It teaches that “the Sabbath is to be sanctified…” This means that the Sabbath day, which is now Sunday (as we learned last week) is to be set apart and treated as holy. In fact, this was established at creation. “Thus the heavens and the earth were finished, and all the host of them. And on the seventh day God finished his work that he had done, and he rested on the seventh day from all his work that he had done. So God blessed the seventh day and made it holy, because on it God rested from all his work that he had done in creation” (Genesis 2:1–3, ESV). And the fourth of the Ten Commandments requires this, saying, “Remember the Sabbath day, to keep it holy” (Exodus 20:8, ESV). The other days of the week are common days. We are of course to be holy on those days as well. But the days are common. They are for common things. Things like common work and recreation. But the Sabbath day is a holy day. It is set apart for holy things, principally worship — public and even private worship.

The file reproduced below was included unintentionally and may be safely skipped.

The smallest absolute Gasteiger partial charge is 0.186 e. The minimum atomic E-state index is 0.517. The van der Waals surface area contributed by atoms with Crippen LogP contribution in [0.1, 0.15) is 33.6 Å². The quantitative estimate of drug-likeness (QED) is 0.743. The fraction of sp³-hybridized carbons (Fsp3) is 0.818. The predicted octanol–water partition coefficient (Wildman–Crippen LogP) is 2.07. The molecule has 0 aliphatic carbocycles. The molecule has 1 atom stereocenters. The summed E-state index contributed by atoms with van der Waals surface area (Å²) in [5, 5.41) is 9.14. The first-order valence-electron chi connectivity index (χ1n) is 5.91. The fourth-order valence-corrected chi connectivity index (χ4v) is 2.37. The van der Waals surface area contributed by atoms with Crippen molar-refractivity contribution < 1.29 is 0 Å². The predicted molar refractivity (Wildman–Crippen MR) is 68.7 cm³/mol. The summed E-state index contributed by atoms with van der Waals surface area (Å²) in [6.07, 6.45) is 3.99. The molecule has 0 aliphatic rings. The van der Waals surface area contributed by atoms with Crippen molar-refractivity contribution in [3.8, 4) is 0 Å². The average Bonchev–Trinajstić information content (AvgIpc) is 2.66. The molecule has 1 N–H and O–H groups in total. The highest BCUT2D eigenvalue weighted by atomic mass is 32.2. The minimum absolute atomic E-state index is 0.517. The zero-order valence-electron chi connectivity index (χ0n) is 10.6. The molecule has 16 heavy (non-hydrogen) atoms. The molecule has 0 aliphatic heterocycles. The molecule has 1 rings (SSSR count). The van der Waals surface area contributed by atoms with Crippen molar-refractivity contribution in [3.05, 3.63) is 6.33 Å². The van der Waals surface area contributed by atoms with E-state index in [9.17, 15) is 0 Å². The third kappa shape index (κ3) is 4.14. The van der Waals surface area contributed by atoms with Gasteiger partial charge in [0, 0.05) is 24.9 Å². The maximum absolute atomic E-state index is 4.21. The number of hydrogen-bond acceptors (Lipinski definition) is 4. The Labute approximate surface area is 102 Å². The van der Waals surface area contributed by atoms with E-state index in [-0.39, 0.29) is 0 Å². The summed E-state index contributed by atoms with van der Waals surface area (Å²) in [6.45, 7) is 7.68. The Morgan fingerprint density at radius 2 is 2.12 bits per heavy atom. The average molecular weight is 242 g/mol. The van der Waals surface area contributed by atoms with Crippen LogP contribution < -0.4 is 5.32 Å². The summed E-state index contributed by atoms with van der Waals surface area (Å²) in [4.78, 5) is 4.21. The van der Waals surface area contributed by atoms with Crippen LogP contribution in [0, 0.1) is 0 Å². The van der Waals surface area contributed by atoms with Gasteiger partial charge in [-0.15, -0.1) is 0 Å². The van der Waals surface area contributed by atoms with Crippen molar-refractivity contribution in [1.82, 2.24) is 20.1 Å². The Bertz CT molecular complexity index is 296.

So, “the Sabbath is to be sanctified…”and then we read “by…” By what? What are we to do on this day? “The Sabbath is to be sanctified by a holy resting…” The Sabbath day is a day of rest, but it is not a day of inactivity, as we will soon see. On the Sabbath day, we are to rest from certain common things so that we might devote ourselves to certain holy activities. 

If your view of the Sabbath is that it is a day for sleeping in or napping, I’m afraid you have missed the point. The Sabbath day is for you. God intended for us to find rest, enjoyment, and refreshment on this day. But we will find true rest, enjoyment, and refreshment on the Sabbath day only when we recognize that it is, above all, a holy day — a day to worship and to take our rest in God.